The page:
“Last week, Jon Leibowitz, the Chairman of the Federal Trade Commission (FTC), the U.S. antitrust authority that takes pride in ‘protecting America’s consumers since 1914,’ said at AllThingsD‘s D10 conference that his institution might file its concerns over the pursuit of injunctive relief over standard-essential patents (SEPs) with the United States International Trade Commission (ITC), a U.S. trade agency with quasi-judicial powers that can order import bans on infringing products,” Florian Mueller reports for FOSS Patents.
“On Wednesday, Bloomberg and CNET were first to report that the FTC indeed filed a statement on the public interest with the ITC, urging the latter to ‘consider the impact of [SEP] hold-up on competitive conditions and United States consumers’ in connection with its upcoming decisions on Google’s (Motorola’s) complaints against Apple and Microsoft,” Mueller reports. “In both investigations (Apple, Microsoft), there have been preliminary findings of violations, but the final decision, especially on remedies, will be made by the Commission, the six-member decision-making body at the top of the ITC.”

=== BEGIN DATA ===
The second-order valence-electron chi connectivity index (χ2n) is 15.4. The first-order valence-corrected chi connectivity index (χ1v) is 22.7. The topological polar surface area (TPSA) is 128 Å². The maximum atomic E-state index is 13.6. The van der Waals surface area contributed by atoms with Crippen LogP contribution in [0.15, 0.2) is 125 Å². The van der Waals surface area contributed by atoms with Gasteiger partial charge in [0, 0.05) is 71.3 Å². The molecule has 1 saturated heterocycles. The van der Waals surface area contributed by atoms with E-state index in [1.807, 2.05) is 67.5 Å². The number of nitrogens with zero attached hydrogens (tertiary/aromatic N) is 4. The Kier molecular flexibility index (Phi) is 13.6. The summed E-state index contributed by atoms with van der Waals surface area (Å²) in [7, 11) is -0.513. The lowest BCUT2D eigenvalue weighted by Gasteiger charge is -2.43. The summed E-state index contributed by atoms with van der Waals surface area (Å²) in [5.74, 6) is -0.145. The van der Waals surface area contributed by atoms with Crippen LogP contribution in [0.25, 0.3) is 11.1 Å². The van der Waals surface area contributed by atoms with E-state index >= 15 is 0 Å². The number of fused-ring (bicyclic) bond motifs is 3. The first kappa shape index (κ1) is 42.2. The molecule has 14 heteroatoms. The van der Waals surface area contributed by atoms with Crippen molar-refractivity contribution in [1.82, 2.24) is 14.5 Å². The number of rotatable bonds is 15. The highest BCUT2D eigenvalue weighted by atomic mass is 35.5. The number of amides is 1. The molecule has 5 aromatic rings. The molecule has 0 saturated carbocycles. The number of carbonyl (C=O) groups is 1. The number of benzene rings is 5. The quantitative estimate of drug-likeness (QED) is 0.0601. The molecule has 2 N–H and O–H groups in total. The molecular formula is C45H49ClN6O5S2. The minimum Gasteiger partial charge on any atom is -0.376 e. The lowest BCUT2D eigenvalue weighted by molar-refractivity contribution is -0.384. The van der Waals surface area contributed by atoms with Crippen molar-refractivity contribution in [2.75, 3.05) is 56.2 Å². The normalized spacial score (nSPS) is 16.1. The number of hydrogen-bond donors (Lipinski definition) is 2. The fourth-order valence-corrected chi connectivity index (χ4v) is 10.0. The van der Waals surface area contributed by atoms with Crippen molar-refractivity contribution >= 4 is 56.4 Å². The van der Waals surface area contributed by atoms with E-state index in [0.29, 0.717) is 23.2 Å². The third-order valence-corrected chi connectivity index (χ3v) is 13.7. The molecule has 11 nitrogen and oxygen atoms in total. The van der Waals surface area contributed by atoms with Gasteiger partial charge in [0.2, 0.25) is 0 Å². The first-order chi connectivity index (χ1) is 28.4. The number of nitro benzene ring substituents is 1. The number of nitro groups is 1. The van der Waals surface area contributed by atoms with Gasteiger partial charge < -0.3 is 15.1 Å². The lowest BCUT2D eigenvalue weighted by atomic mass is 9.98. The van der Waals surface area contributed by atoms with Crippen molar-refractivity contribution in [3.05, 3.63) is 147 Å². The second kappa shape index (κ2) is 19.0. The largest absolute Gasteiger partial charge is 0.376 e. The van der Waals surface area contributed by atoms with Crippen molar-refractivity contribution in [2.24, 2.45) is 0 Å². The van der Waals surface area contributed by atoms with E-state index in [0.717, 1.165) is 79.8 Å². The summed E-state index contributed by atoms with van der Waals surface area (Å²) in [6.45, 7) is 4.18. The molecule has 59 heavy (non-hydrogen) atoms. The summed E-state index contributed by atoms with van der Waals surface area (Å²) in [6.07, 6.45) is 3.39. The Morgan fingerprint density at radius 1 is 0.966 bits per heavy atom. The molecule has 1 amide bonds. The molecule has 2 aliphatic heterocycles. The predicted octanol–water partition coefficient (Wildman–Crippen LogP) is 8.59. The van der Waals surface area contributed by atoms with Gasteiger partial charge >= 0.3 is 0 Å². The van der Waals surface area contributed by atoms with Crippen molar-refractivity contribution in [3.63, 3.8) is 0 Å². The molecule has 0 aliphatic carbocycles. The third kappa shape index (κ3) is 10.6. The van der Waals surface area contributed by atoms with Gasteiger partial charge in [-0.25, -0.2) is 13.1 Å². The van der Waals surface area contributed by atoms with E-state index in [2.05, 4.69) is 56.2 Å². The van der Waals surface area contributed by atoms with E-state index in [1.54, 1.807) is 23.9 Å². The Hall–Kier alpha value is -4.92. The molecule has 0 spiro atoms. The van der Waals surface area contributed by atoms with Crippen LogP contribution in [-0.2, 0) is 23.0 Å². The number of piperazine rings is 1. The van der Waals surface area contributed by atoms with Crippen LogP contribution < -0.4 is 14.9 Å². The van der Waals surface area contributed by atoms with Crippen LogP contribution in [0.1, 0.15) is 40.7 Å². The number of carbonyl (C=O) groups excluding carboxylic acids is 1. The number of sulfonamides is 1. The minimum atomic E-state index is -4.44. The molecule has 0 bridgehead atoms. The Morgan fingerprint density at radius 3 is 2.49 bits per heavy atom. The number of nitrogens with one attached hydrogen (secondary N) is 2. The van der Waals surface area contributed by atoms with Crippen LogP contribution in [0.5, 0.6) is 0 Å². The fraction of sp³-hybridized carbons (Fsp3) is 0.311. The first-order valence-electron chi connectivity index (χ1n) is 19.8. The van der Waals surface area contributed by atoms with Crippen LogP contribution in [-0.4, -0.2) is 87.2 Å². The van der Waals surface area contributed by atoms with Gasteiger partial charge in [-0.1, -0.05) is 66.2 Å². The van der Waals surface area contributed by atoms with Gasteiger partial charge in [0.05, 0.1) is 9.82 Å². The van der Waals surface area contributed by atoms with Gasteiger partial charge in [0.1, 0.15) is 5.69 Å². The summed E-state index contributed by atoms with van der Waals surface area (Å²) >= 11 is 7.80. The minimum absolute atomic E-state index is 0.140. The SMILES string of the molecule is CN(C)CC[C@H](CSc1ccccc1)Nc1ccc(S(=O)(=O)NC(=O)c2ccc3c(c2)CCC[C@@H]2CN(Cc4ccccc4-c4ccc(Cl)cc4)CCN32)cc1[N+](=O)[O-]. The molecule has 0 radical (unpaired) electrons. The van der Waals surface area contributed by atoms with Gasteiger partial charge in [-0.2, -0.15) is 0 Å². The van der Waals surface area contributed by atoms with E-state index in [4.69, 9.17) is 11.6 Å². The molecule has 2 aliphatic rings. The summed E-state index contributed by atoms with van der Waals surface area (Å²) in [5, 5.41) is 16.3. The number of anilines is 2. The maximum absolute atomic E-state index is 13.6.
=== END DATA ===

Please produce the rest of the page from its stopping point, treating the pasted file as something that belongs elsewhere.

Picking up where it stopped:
Mueller writes, “Google would like the world to think that all patents are the same. But they clearly aren’t. It was a crazy idea in the first place to look at SEPs as strategic nuclear weapons. The FTC’s letter clarifies that it’s not a statement on ‘whether seeking an injunction or exclusion order for [F]RAND-encumbered SEPs would violate [applicable U.S. antitrust laws].’ But Google and its lawyers should read the writing on the wall.”
Much more in the full article – recommended – here.
[Thanks to MacDailyNews Reader “Dan K.” for the heads up.]